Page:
Enbridge Hit With Three-Year Shutdown Ultimatum in Portions of Wisconsin
U.S. District Judge William Conley has given energy company Enbridge three years to shut down the section of its Line 5 oil pipeline that runs through Ojibwe land in Wisconsin, Reuters reports.
Finding Enbridge guilty of trespassing on the tribe’s land, Conley also ordered the Canadian company to pay the Bad River Band of Lake Superior Chippewa $5.2 million, plus a portion of the money it makes until the shutdown is complete.
Last month, the Bad River Band called for an immediate shutdown of the pipeline following a period of heavy rains, which eroded a riverbank protecting the pipe. The tribe argued that their land, waters, and wild rice were endangered, though Conley said then that the tribe didn’t prove “an emergency exists,” and was still debating when or how he would deliver a shutdown order.
An Enbridge representative told Reuters that the company plans to appeal the decision.
In the News
Talon Metals: The Talon Metals Corporation is expected “any day” to submit an environmental assessment to Minnesota’s Department of Natural Resources for a proposed underground nickel mine 50 miles west of Duluth, Minnesota Public Radio reports. If successful, Talon says it will provide the only domestic source of nickel with which electric vehicles are manufactured. But not everyone shares the corporation’s optimism. The Mille Lacs Band of Ojibwe, whose communities are just over a mile from the proposed mine, is asking the state to prioritize groundwater over nickel. Grassroots activists also point out that, despite Talon’s best efforts to mitigate environmental harms, this type of mine – where the metal is mixed with sulfide ore – has a track record of pollution risk.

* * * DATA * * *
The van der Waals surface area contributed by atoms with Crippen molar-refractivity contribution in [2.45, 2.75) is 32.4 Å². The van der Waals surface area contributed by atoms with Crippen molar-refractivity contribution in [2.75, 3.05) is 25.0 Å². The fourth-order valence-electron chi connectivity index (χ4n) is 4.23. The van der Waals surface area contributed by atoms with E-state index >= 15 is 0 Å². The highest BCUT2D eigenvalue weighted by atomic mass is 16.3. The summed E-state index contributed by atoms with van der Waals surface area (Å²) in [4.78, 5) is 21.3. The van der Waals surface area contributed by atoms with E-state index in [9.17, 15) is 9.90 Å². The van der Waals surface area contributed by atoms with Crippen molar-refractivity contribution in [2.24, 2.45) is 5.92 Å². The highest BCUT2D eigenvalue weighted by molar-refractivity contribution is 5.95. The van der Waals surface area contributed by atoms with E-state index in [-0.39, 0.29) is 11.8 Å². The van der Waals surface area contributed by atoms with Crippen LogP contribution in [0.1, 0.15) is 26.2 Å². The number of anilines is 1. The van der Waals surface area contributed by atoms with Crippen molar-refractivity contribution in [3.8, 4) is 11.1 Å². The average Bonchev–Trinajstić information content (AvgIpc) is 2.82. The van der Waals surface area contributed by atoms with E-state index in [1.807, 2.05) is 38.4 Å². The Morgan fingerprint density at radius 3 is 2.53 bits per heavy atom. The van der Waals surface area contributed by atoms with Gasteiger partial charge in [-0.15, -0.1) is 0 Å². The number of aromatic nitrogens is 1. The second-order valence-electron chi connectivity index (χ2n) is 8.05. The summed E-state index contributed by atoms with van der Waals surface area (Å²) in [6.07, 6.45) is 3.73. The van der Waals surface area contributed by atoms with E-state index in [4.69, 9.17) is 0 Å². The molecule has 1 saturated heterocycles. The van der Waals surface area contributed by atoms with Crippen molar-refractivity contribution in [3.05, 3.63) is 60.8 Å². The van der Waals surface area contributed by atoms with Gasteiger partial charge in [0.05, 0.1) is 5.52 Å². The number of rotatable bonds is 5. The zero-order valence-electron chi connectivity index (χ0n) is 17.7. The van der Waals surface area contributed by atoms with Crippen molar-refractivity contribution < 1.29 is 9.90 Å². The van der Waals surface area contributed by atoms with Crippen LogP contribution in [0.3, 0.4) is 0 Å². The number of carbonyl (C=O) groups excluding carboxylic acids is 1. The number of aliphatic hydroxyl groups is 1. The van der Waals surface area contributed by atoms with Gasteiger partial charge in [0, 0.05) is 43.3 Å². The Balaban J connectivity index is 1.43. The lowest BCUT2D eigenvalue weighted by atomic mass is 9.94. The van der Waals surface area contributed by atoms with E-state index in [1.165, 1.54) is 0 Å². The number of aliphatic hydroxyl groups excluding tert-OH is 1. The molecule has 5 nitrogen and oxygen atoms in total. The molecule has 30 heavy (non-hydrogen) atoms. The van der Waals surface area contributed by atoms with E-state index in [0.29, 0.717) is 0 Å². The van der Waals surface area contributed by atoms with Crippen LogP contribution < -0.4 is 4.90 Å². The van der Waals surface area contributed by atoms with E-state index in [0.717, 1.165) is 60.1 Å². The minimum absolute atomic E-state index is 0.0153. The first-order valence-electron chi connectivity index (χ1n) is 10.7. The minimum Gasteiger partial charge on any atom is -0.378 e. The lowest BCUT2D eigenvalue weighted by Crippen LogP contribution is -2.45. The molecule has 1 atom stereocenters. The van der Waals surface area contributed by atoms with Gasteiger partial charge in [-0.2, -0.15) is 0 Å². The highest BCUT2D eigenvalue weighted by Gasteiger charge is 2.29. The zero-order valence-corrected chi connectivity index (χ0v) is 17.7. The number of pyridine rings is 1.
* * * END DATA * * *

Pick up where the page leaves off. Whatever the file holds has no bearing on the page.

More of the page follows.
Lake Erie Quadrangle: A lengthy review process has begun for the Lake Erie Quadrangle National Marine Sanctuary, a proposed 740-square-mile underwater park off the coast of Erie, Pennsylvania, including 75 miles of shoreline, the Erie Times-News reports. NOAA, which is currently seeking public comment, says the designation would enhance conservation efforts, cultural heritage opportunities, and recreation space.
Spills Law: The Wisconsin Manufacturers and Commerce (WMC) Litigation Center, a nonprofit law firm, has sued the state’s Department of Natural Resources on behalf of small businesses being forced to clean up contamination they didn’t cause, Wisconsin Public Radio reports. The case centers on a couple planning to sell their bike and skateboard shop, which sits, an environmental assessment found, on a contaminated site — likely caused by operations of a gas station some 50 years ago, before the property was transformed. The lawsuit places into question the future interpretation and precedent of the state’s Spills Law, which decides who is responsible for cleaning contaminated property.
Monarch Point: A new 1,600-hectare conservation reserve, Monarch Point, has been designated in Ontario’s Prince Edward County, CBC reports.
3M Settlement: Minnesota-based chemical manufacturer 3M will pay at least $10.3 billion for contaminating drinking water systems with PFAS “forever chemicals” and other potentially harmful compounds, AP reports.